Writing this review past midnight on an appropriately rainy evening, I found that I had to turn the lights off. Squinting at the screen, clumsily beating the keyboard in hopes of hitting the right keys, it would have simply felt wrong to listen any other way. Engaging fully with Sujud, on its terms, feels akin to awaiting death in an ancient temple, a foreign interloper facing their just desserts.

Honestly, you just might not survive this.

Hailing from Yogyakarta, Indonesia, Senyawa may be deeply connected to the natural world, finding great meaning in “tanah”, which roughly translates to “soil-ground-land-earth”, but their music makes only thing clear: we’ve fucked it all up. Senyawa’s Earth is a deeply grieved one, full of rightful rage; out to do harm.

The often brutal duo of Rully Shabara and Wukir Suryada are here to make us pay on its behalf. Shabara is billed as “extreme vocals”, and it’s no exaggeration. His guttural barrage of rage and emotion may damn well frighten you. Suryada handles instrumentation, crafting his own homemade instruments: the existing hardware just didn’t cut it for Senyawa.

Let’s be perfectly clear: unless you’re a prior fan, you’ve never heard anything like Sujud.

Surely, you’ve no doubt heard more than enough reviews (and pals) make the same claim. So go ahead, put on Senyawa’s latest LP on for even five minutes. Watch your jaw hit the floor; assuming you aren’t too petrified and transfixed to move a muscle, that is.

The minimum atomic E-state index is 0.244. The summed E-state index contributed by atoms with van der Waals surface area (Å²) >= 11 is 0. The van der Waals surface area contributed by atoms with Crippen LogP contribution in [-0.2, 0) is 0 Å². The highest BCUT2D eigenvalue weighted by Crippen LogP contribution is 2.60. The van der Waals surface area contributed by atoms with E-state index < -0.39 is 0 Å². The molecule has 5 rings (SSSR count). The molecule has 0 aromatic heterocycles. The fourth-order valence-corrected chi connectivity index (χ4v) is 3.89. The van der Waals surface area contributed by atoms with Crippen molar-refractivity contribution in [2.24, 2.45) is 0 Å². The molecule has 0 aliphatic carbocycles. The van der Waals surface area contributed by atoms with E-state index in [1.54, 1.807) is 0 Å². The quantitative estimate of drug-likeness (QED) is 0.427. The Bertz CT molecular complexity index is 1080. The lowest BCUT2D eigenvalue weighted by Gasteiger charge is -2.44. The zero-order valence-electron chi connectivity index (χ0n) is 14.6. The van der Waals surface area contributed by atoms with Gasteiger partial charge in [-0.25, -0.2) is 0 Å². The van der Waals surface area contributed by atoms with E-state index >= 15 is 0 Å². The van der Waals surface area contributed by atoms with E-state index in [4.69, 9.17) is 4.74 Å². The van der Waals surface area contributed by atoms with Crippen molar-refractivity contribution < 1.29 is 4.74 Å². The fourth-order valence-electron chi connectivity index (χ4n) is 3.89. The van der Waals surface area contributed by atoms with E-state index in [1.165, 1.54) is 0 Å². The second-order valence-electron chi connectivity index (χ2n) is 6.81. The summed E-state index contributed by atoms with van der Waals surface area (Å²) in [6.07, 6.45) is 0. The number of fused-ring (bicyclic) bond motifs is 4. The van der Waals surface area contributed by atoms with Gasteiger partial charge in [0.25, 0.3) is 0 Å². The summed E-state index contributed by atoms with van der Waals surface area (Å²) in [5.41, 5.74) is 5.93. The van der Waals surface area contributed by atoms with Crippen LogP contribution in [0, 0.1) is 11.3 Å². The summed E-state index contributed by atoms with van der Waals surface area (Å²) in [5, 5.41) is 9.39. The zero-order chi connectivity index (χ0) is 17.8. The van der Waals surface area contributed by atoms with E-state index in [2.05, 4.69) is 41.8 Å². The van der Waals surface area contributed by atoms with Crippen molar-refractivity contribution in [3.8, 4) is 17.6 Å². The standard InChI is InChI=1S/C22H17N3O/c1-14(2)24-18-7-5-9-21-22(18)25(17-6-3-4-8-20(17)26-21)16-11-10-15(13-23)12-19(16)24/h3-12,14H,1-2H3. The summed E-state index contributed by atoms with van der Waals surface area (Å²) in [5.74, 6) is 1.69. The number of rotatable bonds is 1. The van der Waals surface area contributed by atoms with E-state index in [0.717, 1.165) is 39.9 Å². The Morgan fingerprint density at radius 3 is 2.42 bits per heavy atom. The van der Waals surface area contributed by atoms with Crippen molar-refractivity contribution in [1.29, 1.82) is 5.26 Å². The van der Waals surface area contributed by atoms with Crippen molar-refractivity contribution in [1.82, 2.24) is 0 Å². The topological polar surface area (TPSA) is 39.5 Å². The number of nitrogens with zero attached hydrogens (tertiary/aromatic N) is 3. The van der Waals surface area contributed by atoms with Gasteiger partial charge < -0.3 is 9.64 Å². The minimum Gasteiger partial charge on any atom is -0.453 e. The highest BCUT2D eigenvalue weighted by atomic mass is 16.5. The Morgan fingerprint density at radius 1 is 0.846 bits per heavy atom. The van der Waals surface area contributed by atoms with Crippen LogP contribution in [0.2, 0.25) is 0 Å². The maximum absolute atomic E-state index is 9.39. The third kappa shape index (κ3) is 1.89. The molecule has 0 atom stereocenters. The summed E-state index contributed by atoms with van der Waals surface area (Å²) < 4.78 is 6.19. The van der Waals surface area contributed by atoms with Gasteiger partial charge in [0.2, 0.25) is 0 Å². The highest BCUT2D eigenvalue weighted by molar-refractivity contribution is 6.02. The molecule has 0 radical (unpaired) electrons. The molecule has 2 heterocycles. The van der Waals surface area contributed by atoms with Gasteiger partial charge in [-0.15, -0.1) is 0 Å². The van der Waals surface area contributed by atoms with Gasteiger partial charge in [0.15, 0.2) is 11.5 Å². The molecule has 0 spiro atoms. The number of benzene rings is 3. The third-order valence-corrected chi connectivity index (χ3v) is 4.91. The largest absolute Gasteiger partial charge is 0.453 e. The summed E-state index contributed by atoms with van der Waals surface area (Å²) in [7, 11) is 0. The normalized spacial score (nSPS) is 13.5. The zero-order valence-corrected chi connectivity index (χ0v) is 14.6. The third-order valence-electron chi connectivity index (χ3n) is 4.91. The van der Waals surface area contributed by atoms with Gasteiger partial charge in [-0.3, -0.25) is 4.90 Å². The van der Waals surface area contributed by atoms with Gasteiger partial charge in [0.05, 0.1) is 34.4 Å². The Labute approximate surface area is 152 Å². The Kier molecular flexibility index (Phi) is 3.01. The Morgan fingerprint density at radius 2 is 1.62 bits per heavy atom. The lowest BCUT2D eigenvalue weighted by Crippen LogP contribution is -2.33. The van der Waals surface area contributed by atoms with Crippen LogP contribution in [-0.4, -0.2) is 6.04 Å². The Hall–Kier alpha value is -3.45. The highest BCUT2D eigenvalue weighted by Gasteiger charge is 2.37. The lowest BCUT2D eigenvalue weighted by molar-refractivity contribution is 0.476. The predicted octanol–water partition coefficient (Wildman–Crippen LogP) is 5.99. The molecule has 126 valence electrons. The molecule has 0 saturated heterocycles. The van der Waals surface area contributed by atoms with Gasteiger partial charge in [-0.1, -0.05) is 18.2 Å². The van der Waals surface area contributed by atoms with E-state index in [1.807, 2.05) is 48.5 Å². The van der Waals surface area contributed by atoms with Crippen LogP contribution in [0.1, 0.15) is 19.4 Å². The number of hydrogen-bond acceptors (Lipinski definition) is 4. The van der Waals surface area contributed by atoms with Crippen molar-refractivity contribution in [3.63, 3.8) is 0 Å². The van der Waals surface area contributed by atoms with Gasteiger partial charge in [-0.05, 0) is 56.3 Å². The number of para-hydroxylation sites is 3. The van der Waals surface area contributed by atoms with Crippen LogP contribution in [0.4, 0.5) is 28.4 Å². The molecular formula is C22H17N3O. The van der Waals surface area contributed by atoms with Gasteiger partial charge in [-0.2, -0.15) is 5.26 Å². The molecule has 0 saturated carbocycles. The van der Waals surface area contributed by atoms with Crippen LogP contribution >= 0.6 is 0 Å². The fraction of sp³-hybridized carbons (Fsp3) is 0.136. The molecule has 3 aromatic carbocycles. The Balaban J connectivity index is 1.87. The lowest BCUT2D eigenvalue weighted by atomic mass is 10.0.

Perhaps no musical act from anywhere is presently melding deeply felt traditionalism with harrowing, damn near unclassifiable experimentation with greater affect. Is Senyawa metal? World music? (Whatever that clumsy tag truly means.) Eerie folk? Aggressive drone? I sure don’t know, and I doubt you will, either.

Senyawa would have it no other way. Entirely unconcerned with what exactly their audience will make of their work, they’re comfortable in their knowledge of one simple fact: we’ll damn well feel it.

As Sujud opens with a deeply deceptive (relative) placidity, Shabara’s vocals, gripping and starkly alone, are quickly joined by Suryada’s sludge-drenched homemade guitar. Throbbing and insistent, ‘Tanggalkan di Dunia’ (which translates as ‘Undo the World’: can you tell this is a light affair yet?) sets the stage for an experience quite unlike any other.

Before you’ve even begun to catch your breath, next up, the title track is a different beast altogether. Weaponizing a largely string-based approach into something somehow even more cold sweat inducing, ‘Sujud’ is a true stunner. Later on, ‘Kehendak’ seems to mimic drowning in its garbled, desperate vocals. In short, no, this album never lets up. Even when things slow down for ‘Kebaikan Tumbuh Dari Tanah’, and the vocals turn almost (gasp) beautiful, there is an ever-present sense of dread and loss, a deep sense of longing for what can no longer be.

Shabara’s voice is an instrument onto itself, a powerhouse unmatched, in my estimation. Inspired by Indonesian folkloric traditions, he seems to fade in and out of an imperceptible mist, giving the listener the feeling of being lost in a jungle, hearing omnipresent voices frighteningly close, yet somehow always just out reach, hidden in the shadows. It’s important to acknowledge my ears are untrained in the realms Senyawa hail from, my knowledge of Indonesian tradition depressingly scant, but Sujud seems crafted for just such an audience.

Shabara and Suryada invite us into their world, and we leave it changed. There’s simply no encountering something as powerful, as primal, as Senyawa without scarring. This is their turf, and only they know the rules. Sujud is an experience. Be safe, everyone.